Avoid wide spreads. Since ETFs trade like stocks on a stock exchange and may be accessed through a traditional stock brokerage account, traders will also keep in mind the bid/ask spread on trades, which may indirectly eat away at your total returns. While investors may not need to worry about trades on large and popular ETFs with tight spreads, less popular ETFs with lower trading volumes may show wide spreads between the bid and asking price.
Securities lending may be the icing on the cake. ETF issuers may engage in securities where they charge a fee to allow traders to borrow shares from an ETF, and this charged fee may be returned back to an ETF investor or even offset the fee of the ETF itself. Consequently, it is beneficial to invest in an ETF issuer that has a shareholder friendly securities lending policy.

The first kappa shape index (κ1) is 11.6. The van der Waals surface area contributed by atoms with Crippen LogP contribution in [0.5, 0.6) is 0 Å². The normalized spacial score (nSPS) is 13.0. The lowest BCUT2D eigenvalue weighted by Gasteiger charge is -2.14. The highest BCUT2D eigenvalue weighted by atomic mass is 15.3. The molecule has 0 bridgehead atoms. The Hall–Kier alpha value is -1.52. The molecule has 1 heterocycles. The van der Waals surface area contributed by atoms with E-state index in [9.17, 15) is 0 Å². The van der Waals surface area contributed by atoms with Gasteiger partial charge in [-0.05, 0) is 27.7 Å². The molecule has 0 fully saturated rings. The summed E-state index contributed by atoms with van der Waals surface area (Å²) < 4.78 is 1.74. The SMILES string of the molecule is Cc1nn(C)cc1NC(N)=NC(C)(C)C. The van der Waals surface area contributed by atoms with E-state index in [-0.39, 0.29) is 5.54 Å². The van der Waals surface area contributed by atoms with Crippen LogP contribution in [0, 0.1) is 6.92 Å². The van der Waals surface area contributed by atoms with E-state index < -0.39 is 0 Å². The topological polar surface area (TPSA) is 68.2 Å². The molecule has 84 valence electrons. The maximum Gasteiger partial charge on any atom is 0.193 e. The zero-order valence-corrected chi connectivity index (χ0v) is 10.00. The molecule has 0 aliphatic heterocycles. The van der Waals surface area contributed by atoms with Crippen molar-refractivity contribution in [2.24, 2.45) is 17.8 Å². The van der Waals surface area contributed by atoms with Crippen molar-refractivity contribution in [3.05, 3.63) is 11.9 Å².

Consider commission-free ETF trades. Since investors have to access ETFs through a brokerage account, one may further reduce costs through commission-free ETF programs. However, not all brokerages have a commission-free ETF program or have similar list of commission-free offerings. If you are a long-term, buy-and-hold investor, commission free trades may not be as important as the expense ratio, but for those who may be more active, commission-free trades help cut down on costs.
For more information on ETFs, visit our ETF 101 category.